What markets are telling us, in effect, is that after the boom they expect a return to stagnation — which would, again, be a bad place to be. How can we avoid it?
What should the Biden administration prioritize?
- Abdullah Shihipar argues that the Department of Health and Human Services should declare racism a public health emergency “to bring desperately needed relief to the communities of color that have been ravaged by the pandemic.”
- Kara Swisher writes that the Coronavirus vaccine rollout “has been shaken by far too much chaos,” and in particular “chaos that is often related to glitchy tech” that could be improved.
- Rhea Boyd, a pediatrician, writes that a focus on vaccine hesitancy “implicitly blames Black communities for their undervaccination” and obscures opportunities to fix the problem.
- Nicholas Kristof, Opinion columnist, argues that while we need investments in bridges, highways and the electrical grid, “perhaps America’s most disgraceful infrastructure failing is its lack of public toilets.”
The answer is actually obvious: a large program of public investment, paid for largely with borrowing, although with a case for new taxes, too, if it’s really big. Such a program would do double duty. Macroeconomics aside, we need to spend a lot to rebuild our crumbling infrastructure, fight climate change, and more. And public investment can also be a major source of jobs and growth, helping to pull us out of the stagnation trap.
The good news is that the Biden administration’s economists understand all of this perfectly well, and by all accounts they’re already in the process of putting together a very ambitious infrastructure plan.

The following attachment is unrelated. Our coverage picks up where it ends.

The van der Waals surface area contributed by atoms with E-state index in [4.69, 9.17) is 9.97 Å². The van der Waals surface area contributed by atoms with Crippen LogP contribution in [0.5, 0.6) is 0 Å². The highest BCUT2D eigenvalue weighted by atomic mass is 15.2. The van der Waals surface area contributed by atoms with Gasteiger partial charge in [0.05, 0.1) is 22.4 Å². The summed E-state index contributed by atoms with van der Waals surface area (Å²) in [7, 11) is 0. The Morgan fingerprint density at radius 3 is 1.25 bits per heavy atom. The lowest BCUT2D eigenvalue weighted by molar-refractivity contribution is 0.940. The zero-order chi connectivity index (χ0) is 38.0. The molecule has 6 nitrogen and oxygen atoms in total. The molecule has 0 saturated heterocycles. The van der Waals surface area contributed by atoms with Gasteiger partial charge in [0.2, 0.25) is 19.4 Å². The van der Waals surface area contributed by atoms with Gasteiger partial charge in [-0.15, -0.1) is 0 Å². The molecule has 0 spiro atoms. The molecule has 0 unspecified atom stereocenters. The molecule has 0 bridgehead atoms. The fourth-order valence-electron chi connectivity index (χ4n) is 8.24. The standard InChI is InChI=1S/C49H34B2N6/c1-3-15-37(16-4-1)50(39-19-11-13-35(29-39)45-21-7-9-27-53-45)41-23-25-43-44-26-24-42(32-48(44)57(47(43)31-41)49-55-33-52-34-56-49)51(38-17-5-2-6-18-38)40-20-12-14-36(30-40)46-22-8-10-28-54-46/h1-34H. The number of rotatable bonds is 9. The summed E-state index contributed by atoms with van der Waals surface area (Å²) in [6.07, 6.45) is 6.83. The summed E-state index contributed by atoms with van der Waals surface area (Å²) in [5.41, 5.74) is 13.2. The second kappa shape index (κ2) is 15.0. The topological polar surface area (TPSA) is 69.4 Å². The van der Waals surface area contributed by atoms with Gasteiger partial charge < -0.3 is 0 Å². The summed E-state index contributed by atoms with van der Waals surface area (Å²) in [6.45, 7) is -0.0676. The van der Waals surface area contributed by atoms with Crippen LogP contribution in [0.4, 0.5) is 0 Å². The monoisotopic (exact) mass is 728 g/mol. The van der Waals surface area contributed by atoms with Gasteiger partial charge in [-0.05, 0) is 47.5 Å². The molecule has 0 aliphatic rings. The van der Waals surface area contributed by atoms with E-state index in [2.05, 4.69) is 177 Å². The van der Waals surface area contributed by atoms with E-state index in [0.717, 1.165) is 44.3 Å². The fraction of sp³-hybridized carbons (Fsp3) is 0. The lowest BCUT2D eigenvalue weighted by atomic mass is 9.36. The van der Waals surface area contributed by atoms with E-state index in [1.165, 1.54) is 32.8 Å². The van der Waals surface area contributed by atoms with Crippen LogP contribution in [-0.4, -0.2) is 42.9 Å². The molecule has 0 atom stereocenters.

The bad news is that getting such a plan enacted will be very hard politically — probably even harder than getting to yes on short-term economic rescue.
In a well-functioning democracy, putting together a big public investment plan wouldn’t be hard. “Every bit of polling evidence I have reviewed,” wrote Gallup’s Frank Newport, “shows that Americans are extremely supportive of new government infrastructure legislation.” Remember, the Trump administration spent four years promising a plan any day now, although it never delivered.
But every bit of polling evidence I’ve reviewed also showed that Americans — including many Republicans — supported the American Rescue Plan. Yet not a single elected Republican voted for it.
Republicans will probably offer similar lock-step opposition to anything Democrats propose on infrastructure. In fact, the very popularity of infrastructure spending will stiffen their opposition, because what they want, above all, is to make the Biden administration a failure.
So the big question is whether Democrats can pull off another political miracle, and pass a second round of crucial economic legislation in the face of scorched-earth Republican opposition. The answer to that question will determine whether the Biden boom will endure.
The Times is committed to publishing a diversity of letters to the editor. We’d like to hear what you think about this or any of our articles. Here are some tips. And here’s our email: firstname.lastname@example.org.